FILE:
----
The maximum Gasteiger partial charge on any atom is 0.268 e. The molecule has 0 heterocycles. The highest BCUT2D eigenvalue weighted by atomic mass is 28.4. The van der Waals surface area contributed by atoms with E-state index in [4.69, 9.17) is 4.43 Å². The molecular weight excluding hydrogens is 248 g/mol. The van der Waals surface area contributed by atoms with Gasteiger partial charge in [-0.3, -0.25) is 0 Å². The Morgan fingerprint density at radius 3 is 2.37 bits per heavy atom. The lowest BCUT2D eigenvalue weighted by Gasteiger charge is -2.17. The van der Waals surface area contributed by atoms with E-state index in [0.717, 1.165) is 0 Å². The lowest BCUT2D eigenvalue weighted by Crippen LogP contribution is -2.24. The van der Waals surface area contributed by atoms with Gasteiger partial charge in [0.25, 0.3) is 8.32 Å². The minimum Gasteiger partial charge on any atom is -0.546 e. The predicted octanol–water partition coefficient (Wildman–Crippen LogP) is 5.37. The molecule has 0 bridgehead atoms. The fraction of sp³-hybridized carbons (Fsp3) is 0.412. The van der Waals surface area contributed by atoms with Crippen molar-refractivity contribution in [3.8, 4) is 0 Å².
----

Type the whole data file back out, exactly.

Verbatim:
The maximum Gasteiger partial charge on any atom is 0.268 e. The molecule has 0 heterocycles. The highest BCUT2D eigenvalue weighted by atomic mass is 28.4. The van der Waals surface area contributed by atoms with E-state index in [4.69, 9.17) is 4.43 Å². The molecular weight excluding hydrogens is 248 g/mol. The van der Waals surface area contributed by atoms with Gasteiger partial charge in [-0.3, -0.25) is 0 Å². The Morgan fingerprint density at radius 3 is 2.37 bits per heavy atom. The lowest BCUT2D eigenvalue weighted by Gasteiger charge is -2.17. The van der Waals surface area contributed by atoms with E-state index in [0.717, 1.165) is 0 Å². The lowest BCUT2D eigenvalue weighted by Crippen LogP contribution is -2.24. The van der Waals surface area contributed by atoms with Gasteiger partial charge in [0.25, 0.3) is 8.32 Å². The minimum Gasteiger partial charge on any atom is -0.546 e. The predicted octanol–water partition coefficient (Wildman–Crippen LogP) is 5.37. The molecule has 0 bridgehead atoms. The fraction of sp³-hybridized carbons (Fsp3) is 0.412. The van der Waals surface area contributed by atoms with Crippen molar-refractivity contribution in [3.8, 4) is 0 Å².